62 Works

Data from: Sequential adaptive introgression of the mitochondrial genome in Drosophila yakuba and D. santomea

Ana Llopart, Danielle Herrig, Evgeny Brud & Zachary Stecklein
Interspecific hybridization provides the unique opportunity for species to tap into genetic variation present in a closely related species and potentially take advantage of beneficial alleles. It has become increasingly clear that when hybridization occurs, mitochondrial DNA (mtDNA) often crosses species boundaries, raising the possibility that it could serve as a recurrent target of natural selection and source of species’ adaptations. Here we report the sequences of 46 complete mitochondrial genomes of Drosophila yakuba and...

Data from: Validation of serum neurofilaments as prognostic & potential pharmacodynamic biomarkers for ALS

Michael Benatar, Lanyu Zhang, Lily Wang, Volkan Granit, Jeffrey Statland, Richard Barohn, Andrea Swenson, John Ravitz, Carlayne Jackson, Ted Burns, Jaya Trivedi, Erik Pioro, James Caress, Jonathan Katz, Jacob McCauley, Rosa Rademakers, Andrea Malaspina, Lyle Ostrow & Joanne Wuu
Objective. Identify preferred neurofilament assays, and clinically validate serum NfL and pNfH as prognostic and potential pharmacodynamic biomarkers relevant to ALS therapy development. Methods. Prospective, multi-center, longitudinal observational study of patients with ALS (n=229), primary lateral sclerosis (PLS, n=20) and progressive muscular atrophy (PMA, n=11). Biological specimens were collected, processed and stored according to strict standard operating procedures (SOPs) 1. Neurofilament assays were performed in a blinded manner by independent contract research organizations (CROs). Results....

Data from: Male phenotypes in a female framework: evidence for degeneration in sperm produced by male snails from asexual lineages

Joseph Jalinsky, John Logsdon & Maurine Neiman
How changes in selective regimes affect trait evolution is an important open biological question. We take advantage of naturally occurring and repeated transitions from sexual to asexual reproduction in a New Zealand freshwater snail species, Potamopyrgus antipodarum, to address how evolution in an asexual content— including the potential for relaxed selection on male-specific traits— influences sperm morphology. The occasional production of male offspring by the otherwise all-female asexual P. antipodarum lineages affords a unique and...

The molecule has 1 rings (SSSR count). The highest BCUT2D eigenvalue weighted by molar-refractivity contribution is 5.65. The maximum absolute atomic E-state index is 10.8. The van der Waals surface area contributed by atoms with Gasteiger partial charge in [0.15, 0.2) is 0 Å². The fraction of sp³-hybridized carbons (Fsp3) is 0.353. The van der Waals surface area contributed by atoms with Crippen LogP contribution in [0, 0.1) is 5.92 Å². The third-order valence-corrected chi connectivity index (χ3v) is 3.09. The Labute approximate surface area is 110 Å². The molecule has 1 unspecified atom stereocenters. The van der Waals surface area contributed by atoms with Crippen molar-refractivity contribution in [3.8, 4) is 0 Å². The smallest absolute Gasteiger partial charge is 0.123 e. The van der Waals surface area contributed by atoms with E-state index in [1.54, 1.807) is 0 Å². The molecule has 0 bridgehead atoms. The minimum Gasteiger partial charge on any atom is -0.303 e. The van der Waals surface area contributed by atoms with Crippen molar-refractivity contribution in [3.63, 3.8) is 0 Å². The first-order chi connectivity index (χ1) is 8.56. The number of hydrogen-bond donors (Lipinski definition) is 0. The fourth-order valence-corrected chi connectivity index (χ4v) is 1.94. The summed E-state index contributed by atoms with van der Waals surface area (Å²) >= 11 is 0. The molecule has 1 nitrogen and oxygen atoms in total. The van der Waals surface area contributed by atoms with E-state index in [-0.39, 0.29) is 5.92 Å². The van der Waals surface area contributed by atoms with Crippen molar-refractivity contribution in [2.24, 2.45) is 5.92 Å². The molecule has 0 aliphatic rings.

Data from: Sex in the wild: how and why field-based studies contribute to solving the problem of sex

Maurine Neiman, Patrick Gerardus Meirmans, Tanja Schwander & Stephanie Meirmans
Why and how sexual reproduction is maintained in natural populations, the so-called “queen of problems”, is a key unanswered question in evolutionary biology. Recent efforts to solve the problem of sex have often emphasized results generated from laboratory settings. Here, we use a survey of representative “sex in the wild” literature to review and synthesize the outcomes of empirical studies focused on natural populations. Especially notable results included relatively strong support for mechanisms involving niche...

Data from: De novo transcriptome characterization of a sterilizing trematode parasite (Microphallus sp.) from two species of New Zealand snails

Laura Bankers & Maurine Neiman
Snail-borne trematodes represent a large, diverse, and evolutionarily, ecologically, and medically important group of parasites, often imposing strong selection on their hosts and causing host morbidity and mortality. Even so, there are very few genomic and transcriptomic resources available for this important animal group. We help to fill this gap by providing transcriptome resources from trematode metacercariae infecting two congeneric snail species, Potamopyrgus antipodarum and P. estuarinus. This genus of New Zealand snails has gained...

Data from: The quantitative genetics of incipient speciation: heritability and genetic correlations of skeletal traits in populations of diverging Favia fragum ecomorphs.

David B Carlon, Ann F Budd, Catherine Lippé & Rose L Andrew
Recent speciation events provide potential opportunities to understand the microevolution of reproductive isolation. We used a marker-based approach and a common garden to estimate the additive genetic variation in skeletal traits in a system of two ecomorphs within the coral species Favia fragum: a Tall ecomorph that is a seagrass specialist, and a Short ecomorph that is most abundant on coral reefs. Considering both ecomorphs, we found significant narrow-sense heritability (h²) in a suite of...

Data from: Wide variation in ploidy level and genome size in a New Zealand freshwater snail with coexisting sexual and asexual lineages